So, what does Jesus say to the power-play games of the world? What salvation is offered there? If we can’t take an eye, what can we do?
“If someone demands your underwear in a lawsuit, give them your coat, too. Then you’ll have to walk around naked and everyone will know the shame that the plaintiff has caused you in such ridiculousness, and the burden will then be on them,” Jesus says.
“If someone wants you to walk a mile with their sack because they can, volunteer the second mile and shame them in their ridiculous request,” Jesus says. “Part of the domination is making you do something you do not want to do, but if you show them that you want to, they’ll realize their power is small in comparison to your will power.”
“If someone smacks you on the cheek, turn it, make them smack you again, but this time with the back of their hand, in a way that is degrading to the smacker. Then they’ll realize their shame,” Jesus says.
Once the cycle of revenge is broken, then we can start to break the cycles of power-plays through naming degrading acts and shaming those who do them. Be saved from the systems of power plays. Remember: Jesus is speaking to an occupied people. This was not a world where they could take an eye when their eye was taken, even if they wanted to! So Jesus tells them to give up that desire, for it is only feeding a system of hate, and instead enter into a kingdom cycle of naming shame and shaming those who do harm through acts of resistant love.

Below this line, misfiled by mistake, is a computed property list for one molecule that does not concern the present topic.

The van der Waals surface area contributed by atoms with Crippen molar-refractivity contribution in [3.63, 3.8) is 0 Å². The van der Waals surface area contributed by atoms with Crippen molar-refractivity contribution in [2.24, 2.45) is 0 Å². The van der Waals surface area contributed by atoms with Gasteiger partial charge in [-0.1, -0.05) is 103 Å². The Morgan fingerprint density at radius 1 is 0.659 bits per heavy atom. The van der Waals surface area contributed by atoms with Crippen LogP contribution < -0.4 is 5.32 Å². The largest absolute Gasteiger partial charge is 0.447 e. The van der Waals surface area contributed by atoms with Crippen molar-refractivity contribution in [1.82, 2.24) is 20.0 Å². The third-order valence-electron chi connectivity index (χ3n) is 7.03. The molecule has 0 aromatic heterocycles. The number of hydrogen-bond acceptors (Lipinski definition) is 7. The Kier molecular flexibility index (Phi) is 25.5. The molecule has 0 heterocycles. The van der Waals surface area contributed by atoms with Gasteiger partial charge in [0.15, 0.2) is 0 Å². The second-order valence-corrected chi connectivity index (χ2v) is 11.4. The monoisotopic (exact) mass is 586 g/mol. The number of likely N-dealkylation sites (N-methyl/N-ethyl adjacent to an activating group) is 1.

And speaking of love, why should we forgive our enemies anyway? How is that liberating?
That old adage, “Holding a grudge is like drinking poison and waiting for the other person to die,” is just about as true as true can be, and Jesus leans into this understanding of our spirit in these last verses of The Sermon on the Mount.
In being liberated from having to hate our enemies, we are free to truly love, ourselves (and love ourselves, if you get my drift).
“Be perfect as your heavenly Father is perfect,” could better be translated “Be complete as your heavenly Father is complete.”
Complete, not full of revenge. Complete, full of love, even resistant love. Complete, not full of resentment. Complete, offering love even to those who won’t offer it back.
And this, Beloved, is where we arrive at salvation on the large scale, and with Lent within sight, perhaps it’s good for us to start looking that way. Because as the persecuted, complete, perfect One was led down that road to Calvary and hung in an ordinary human way, he certainly could have been uttering ordinary human curses about eyes for eyes, tooth for tooth, playing the games of power and revenge and grudges.
But instead he says, “Father, forgive them…they don’t know what they’re doing,” offering an umbrella of liberating love even over those who persecute him. Instead he looks down at the disciple who deserted him and entrusts his mother to him, and he to her. Instead he turns to the criminal, certainly deserving of death by all human standards, and assures him of life.
And in doing all this, shows just how far God will go to save us all, completely.